Mortgaging the Nation

The origin of the fiat money system.

The global fiat money casino known as the international financial system originated, in its modern form, in England. Before sailing for London to replace the Catholic James II on the English throne, William III received a loan of 2 million Dutch gulden to take him across the channel. Safely on the throne, the new King nevertheless found himself short of money to finance his war against Louis XIV. Unable to ask the English Parliament to vote him the money because the war, though important for Holland, was of no interest to England, William persuaded the Government to accept the offer of a loan of £1,200,000 made to him by a Mr. Paterson, acting on behalf of a private syndicate, the composition of which has remained obscure.

The proposal in question was that a corporation to be called the Bank of England should raise the sum from the public and lend it on to the King at 8 percent per annum plus £4,000 a year by way of expenses. Since these terms were somewhat more favorable than could have been obtained from the goldsmiths of the city of London, the offer was accepted.

Overnight, the Bank of England, a private corporation, became the beneficiary of a number of privileges, the most important of which was that it was entitled to issue notes under the “common seal” of the Crown and the Bank up to the value of the loan and on the security of the Government. Thus, when a holder of the Bank’s notes presented them to be cashed, the Government would be obliged to raise the same amount in taxation, in order to refund the Bank. This meant that the Bank used the wealth of the nation as guarantee for its notes—which, as Mr. Paterson subsequently explained, were made by it at zero cost (apart from the cost of printing and paper). “The Bank hath benefit of the interest on all the moneys which it creates out of nothing,” he added.

The author Christopher Hollis, writing in The Two Nations [London, Routledge and Sons, Ltd., 1937, on pages 30 and 33-34], explained that “the £1,200,000 was easily subscribed. The Bank, however, did not hand over the whole sum to William in cash. It handed over £720,000 in cash and the remaining £480,000 in notes ‘under their common seal.’” Since the Government then began using the Bank’s notes, the Bank of England gained prestige, and was the possessor of £720,000 in notes “under their common seal” and £480,000 in cash. Hollis continued: “Now William, in the difficulties of previous years, had been reduced…to issuing tallies in lieu of payment of his debts. The Bank now determined to use its spare cash and notes to buy up these tallies at a considerable discount, usually of 7 percent.” Thus the Bank acquired at no cost to itself the title to real wealth in the amount of £480,000 in notes lent to the Government and the additional amount of the tallies bought up with more notes. Before long, the Bank began to print notes beyond the authorized amount of £1,200,000, issuing them signed by the Bank of England’s cashier alone, instead of jointly with the Crown “under their common seal.” Bishop Berkeley described this scam as a “a public cheat,” but the Bank got away with it—as the Crown was preoccupied, indifferent to or ignorant of what was going on, or else considered itself powerless to intervene.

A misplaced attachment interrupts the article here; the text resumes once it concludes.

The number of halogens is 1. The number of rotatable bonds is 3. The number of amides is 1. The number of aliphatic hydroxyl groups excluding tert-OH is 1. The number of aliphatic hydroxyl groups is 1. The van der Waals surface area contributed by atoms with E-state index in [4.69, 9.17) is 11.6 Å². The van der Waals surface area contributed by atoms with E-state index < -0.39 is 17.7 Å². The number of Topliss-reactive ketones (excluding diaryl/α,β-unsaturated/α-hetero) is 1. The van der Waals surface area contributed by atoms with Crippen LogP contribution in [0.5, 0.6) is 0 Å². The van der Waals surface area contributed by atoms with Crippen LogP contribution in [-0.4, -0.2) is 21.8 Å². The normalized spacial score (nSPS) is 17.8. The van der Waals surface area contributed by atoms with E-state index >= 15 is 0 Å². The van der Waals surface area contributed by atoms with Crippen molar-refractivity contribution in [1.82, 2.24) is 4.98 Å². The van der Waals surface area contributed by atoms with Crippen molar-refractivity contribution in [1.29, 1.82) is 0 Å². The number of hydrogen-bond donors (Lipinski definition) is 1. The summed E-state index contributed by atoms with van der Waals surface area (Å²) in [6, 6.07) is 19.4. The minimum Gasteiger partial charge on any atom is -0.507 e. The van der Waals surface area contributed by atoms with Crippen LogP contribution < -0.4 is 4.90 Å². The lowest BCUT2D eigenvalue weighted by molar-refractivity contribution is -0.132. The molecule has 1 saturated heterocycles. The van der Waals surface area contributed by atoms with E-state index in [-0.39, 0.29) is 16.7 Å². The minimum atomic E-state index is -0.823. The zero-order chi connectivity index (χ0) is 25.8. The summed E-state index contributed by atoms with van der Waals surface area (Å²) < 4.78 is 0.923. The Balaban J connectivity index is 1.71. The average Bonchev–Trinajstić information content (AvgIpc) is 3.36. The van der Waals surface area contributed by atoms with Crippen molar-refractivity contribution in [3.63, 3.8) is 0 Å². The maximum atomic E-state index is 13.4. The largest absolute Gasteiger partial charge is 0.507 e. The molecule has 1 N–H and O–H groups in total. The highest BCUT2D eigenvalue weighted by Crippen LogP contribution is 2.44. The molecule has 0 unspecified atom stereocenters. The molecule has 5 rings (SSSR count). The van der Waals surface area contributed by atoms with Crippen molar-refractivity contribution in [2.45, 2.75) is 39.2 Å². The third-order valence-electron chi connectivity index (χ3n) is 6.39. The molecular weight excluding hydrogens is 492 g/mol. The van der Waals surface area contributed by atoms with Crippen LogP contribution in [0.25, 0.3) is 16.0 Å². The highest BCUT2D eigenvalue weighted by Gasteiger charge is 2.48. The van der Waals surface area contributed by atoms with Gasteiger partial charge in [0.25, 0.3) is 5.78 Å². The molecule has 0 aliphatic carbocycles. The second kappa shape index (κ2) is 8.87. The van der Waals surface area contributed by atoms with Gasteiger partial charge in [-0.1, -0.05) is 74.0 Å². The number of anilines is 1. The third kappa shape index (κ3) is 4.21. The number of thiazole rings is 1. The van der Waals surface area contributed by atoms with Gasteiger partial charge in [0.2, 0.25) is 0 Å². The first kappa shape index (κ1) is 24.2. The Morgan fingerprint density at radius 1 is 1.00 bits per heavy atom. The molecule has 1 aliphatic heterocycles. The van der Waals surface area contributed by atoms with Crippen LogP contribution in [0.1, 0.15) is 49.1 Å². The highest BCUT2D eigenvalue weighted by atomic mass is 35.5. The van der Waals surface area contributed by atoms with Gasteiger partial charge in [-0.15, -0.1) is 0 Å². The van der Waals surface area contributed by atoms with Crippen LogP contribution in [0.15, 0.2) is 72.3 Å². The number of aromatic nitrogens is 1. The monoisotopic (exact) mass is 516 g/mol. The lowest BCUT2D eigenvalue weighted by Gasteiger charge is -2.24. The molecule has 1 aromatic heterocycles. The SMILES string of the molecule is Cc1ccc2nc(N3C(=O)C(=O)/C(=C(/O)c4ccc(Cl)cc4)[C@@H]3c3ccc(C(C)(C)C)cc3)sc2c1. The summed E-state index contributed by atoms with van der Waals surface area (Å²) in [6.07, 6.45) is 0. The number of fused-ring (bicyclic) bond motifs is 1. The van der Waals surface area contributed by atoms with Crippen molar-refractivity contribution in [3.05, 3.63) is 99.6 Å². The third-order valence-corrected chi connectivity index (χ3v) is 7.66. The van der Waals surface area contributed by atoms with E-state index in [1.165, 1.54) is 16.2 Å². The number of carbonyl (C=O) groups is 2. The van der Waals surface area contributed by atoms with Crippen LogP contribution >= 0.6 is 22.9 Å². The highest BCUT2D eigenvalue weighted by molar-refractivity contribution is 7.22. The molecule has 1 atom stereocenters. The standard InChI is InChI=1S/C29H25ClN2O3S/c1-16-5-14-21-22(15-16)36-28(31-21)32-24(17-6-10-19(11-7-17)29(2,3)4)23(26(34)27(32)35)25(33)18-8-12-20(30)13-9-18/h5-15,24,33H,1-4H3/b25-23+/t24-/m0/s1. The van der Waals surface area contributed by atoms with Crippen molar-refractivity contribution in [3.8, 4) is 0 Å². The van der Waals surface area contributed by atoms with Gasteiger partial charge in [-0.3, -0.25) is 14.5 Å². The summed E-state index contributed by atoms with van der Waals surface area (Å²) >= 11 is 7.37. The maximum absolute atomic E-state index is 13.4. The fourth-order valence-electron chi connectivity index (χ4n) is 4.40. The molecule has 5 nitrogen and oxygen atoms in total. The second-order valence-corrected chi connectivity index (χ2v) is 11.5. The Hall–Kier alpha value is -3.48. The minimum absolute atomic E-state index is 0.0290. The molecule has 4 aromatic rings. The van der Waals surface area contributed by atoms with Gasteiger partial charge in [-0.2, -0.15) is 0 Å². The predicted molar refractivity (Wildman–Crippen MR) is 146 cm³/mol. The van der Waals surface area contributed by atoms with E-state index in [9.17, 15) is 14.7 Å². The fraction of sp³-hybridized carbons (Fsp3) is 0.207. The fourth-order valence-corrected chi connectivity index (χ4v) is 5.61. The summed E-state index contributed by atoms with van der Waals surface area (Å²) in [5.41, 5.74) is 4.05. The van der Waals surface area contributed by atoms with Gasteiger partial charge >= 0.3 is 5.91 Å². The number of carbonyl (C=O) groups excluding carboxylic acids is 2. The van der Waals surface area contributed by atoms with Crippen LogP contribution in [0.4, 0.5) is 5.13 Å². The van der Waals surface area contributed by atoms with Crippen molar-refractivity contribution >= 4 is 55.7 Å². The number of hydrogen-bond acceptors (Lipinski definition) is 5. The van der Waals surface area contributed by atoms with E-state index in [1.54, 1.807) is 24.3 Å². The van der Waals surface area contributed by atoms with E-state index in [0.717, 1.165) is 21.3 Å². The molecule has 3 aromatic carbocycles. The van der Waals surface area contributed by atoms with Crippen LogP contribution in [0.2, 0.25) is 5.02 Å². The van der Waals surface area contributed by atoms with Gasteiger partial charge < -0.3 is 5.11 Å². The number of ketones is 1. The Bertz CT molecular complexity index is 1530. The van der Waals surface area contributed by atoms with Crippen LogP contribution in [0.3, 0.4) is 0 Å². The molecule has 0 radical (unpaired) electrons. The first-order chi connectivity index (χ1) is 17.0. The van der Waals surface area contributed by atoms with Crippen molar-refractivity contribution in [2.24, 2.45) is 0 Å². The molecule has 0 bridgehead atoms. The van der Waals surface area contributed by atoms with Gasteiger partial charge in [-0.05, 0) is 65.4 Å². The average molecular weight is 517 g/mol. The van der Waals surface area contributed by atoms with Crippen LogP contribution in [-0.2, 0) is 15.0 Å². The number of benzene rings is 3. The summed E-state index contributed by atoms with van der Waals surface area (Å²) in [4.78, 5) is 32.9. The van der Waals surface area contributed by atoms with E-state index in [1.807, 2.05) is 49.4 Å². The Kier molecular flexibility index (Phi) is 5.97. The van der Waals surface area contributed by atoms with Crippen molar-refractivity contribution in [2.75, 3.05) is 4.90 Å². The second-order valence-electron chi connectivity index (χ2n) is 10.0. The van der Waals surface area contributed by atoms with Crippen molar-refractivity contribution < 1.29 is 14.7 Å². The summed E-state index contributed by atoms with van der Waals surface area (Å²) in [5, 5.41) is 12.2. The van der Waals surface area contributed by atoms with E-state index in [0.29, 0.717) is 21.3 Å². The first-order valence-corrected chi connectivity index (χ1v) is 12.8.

Accordingly, in 1696, within two years of the Bank’s foundation, although the King had only received £1,500,000 (the original £1,200,000 plus £300,000 borrowed in Holland), he was now in debt to the Bank in the sum of £3,034,576 16s 5d. In the meantime, by August 1695, the price index has risen from 100 to 137. By 1698, the National Debt totalled £16,000,000, and it went on increasing thereafter. As Christopher Hollis pointed out, “As an abstract proposition in financial theory…the King might have cancelled the privileges of the Bank and have filled the gap with paper money of his own. But…by the Bill of Rights in 1689, he was prevented from doing this without the consent of Parliament—which meant in practice without the consent of the Bank of England.”

Previous practice had been for the sovereign to make the nation’s money, in amounts corresponding to the estimated needs of the economy, and to spend or issue it into circulation. Under the new system introduced at the end of the 17th century, the King not only authorized the banks to make the nation’s money, but also agreed to borrow it from them at interest to finance his administration. The interest would be paid by the taxpayer; and since the money paid by the bankers was guaranteed by the wealth of the nation, the taxpayer ended up paying interest on what was really his own property.

Thus the revised system effectively mortgaged the wealth of the nation to the bankers, placing the Bank of England effectively in charge of economic policy, and firmly establishing a monetary system based on usury.